The global economic crisis has affected India in two ways—one indirect, where rebalancing of portfolios globally leads to people being less inclined to spending, and two, more directly, where businesses are affected either through revenues, costs or capital due to their relations with other businesses and economies.
It was in September that the India story had to be drastically reassessed—this was around the time the indirect conduit became very active. One must appreciate that the Indian markets commenced their levitation act against the backdrop of aggressive cuts in interest rates in the US. The US was not just cutting rates; it was determining the price of money globally. India, given its need for capital and its inherent currency linkages, could ill afford to run an interest rate policy that would be directionally different from that of the US.
This essentially meant that the money was easily available both domestically and in international markets and this cheap money fuelled huge expansion plans of Indian firms pushing our gross domestic product (GDP) growth rates closer towards double digits. The global credit bubble also fuelled exceptional returns in Indian stock markets. However, since September, when the tide turned, Indian markets have come crashing down. They are effectively down to 2005 levels.
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Interestingly, money flows from foreign institutional investors (FIIs) show a strong correlation to the stock market’s movements (graph 1). What is more interesting is the fact that the money pulled out by FIIs is comparable to the bonuses on Wall Street in any average year. The indirect conduit apparently seems extremely active—the bonuses of a few in the US can create havoc in an entire economy such as India.
Also See Drop in capitalization (2008-09)
I am reminded of the story that you may have heard. A man came to a village and announced to the villagers that he would buy cobras for Rs300 each. The villagers knew there were many cobras around the village and started catching them. The man bought thousands and as the cobra supply started to diminish, the villagers stopped their effort due to the increased cost of finding them. The man then announced that he would now buy cobras at Rs500 each. This encouraged the villagers to start catching cobras again. Soon the supply diminished further and people started going back to their old jobs. The man now announced that he would buy cobras at Rs2,000! However, since he had to go to the city on business, his assistant would buy on his behalf. Now that the man was out of sight, the assistant told the villagers, “Look at all these cobras in the big cage that the man has collected from you. I will sell them to you at Rs1,400 and when the man returns, you can sell them to him for Rs2,000 each.” The villagers lined up with all their savings and bought all the cobras. That was the last they saw of the man or his assistant.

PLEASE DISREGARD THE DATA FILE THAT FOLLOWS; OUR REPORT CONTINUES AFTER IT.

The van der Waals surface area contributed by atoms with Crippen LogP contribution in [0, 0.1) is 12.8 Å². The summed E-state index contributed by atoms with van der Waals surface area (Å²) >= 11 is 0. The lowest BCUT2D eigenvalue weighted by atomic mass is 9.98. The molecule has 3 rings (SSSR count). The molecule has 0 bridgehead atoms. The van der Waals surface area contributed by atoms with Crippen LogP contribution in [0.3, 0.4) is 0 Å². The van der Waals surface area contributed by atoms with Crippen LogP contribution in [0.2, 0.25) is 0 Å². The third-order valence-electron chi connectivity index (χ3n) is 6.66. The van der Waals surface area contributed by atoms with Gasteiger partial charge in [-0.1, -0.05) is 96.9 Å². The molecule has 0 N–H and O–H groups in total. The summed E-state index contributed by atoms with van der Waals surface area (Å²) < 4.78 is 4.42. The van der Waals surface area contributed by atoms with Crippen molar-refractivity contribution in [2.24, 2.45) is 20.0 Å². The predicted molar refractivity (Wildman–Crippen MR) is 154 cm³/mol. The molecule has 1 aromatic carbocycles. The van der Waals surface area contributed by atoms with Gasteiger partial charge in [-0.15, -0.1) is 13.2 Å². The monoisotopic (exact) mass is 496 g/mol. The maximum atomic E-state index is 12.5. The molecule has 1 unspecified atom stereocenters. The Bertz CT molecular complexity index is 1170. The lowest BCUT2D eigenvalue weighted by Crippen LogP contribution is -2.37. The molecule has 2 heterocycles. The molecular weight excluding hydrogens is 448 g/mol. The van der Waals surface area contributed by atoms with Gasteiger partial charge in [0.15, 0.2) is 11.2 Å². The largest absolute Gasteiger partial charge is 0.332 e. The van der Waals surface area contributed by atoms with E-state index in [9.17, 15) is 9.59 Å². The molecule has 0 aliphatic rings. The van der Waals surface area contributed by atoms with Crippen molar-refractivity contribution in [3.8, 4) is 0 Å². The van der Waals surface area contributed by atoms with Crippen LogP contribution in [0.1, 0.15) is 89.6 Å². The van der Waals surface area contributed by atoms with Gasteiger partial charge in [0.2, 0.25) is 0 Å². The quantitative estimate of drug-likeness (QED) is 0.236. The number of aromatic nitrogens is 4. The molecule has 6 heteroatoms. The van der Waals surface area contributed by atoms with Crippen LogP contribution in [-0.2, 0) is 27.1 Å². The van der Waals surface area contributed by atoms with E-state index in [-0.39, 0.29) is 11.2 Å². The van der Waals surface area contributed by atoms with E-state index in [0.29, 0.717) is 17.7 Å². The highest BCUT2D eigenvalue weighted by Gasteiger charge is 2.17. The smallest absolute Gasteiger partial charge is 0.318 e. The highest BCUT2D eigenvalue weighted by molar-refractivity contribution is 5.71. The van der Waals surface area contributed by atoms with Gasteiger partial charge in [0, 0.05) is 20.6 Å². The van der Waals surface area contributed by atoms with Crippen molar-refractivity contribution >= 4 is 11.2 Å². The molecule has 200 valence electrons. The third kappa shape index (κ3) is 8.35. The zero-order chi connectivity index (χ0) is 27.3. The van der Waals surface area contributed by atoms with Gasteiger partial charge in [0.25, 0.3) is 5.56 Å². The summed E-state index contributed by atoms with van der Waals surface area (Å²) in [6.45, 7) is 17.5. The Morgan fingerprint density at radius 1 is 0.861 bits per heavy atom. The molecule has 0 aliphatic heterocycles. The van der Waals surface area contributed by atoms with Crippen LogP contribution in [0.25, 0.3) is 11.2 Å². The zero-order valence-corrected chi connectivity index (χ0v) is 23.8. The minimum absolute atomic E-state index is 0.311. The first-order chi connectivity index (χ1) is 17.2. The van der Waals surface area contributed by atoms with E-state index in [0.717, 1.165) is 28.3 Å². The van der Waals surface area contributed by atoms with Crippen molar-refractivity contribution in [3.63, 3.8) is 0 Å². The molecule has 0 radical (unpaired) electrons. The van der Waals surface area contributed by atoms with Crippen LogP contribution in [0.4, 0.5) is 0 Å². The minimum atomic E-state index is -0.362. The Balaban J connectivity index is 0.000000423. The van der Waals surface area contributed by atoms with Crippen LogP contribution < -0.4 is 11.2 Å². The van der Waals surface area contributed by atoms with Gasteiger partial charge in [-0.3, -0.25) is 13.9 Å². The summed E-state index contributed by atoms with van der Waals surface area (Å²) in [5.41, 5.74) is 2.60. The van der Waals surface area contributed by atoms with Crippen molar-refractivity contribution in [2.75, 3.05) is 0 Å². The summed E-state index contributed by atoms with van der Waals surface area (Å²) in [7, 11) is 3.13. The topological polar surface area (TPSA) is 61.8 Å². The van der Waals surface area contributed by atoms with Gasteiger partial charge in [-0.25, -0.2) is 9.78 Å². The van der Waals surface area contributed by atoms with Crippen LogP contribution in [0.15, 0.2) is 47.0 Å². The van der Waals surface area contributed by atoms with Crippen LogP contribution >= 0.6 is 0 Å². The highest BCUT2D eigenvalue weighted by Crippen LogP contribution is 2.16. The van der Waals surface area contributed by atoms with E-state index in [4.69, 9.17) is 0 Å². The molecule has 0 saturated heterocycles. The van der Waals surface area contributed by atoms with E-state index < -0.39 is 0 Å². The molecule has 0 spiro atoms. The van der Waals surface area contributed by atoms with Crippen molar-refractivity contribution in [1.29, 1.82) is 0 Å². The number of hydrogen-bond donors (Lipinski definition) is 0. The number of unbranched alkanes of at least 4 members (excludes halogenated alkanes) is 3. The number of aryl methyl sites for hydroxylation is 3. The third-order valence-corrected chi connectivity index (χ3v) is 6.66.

Illustration: Jayachandran / Mint
Also Read earlier articles on the survey
On a more serious note, although the Indian markets are back to 2005-levels, the fundamentals of the Indian economy are better, if not just as good, than in 2005. Will Indian markets see a revival? The answer lies less in today’s strong fundamentals and more in the delivery of future performance. At today’s valuations, the embedded performance expectation is about 6% GDP growth—a so-called hurdle rate for the Indian economy. Can we do better? And how confident are we of meeting, or, ideally, exceeding this?
The survey reflects pessimism among Indian executives. Around 70% expect India not to meet this hurdle. Therefore, it is quite unlikely that our markets will show signs of substantial revival.
This is quite consistent with the finding that about 65% of executives expect things to continue in their present state for at least another year and the market to revive only after this period.
While this may manifest the pessimism at the overall level, the reassuring aspect is that it isn’t uniform—different businesses are likely to revive at different points in time. A distant look at a tray of black and white items suggests simply a continuum of grey. However, with closer observation, one can separate the black and the white. This is true of economic downturns as well—at a distance the entire economy seems to be more or less uniformly affected, but in reality some industries are hit harder than others, and some get out of the tunnel faster than others. For instance, in 2001, the IT industry bounced back in less than a year, while the telecom industry took at least a couple of years to revive—and the process was accentuated by a few bankruptcies as well.
Today, with a global downturn, the variations between sectors have been amplified depending on how and to what extent each industry is affected. While the Indian markets on an average have dropped by around 50%, there is a substantial difference across industries—while realty has dropped a whopping 92%, the fast-moving consumer goods (FMCG) industry is relatively better off with a drop of around 20% (graph 2).
In the next part of this series, we will take a look at how this is actually a function of two variables: a change in the fundamental characteristics of these businesses, and a change in expectations on their performance.
Sanjay Kulkarni is head of management consultant Stern Stewart’s Indian operations. Your comments are welcome at firstname.lastname@example.org
Graphics by Ahmed Raza Khan/Mint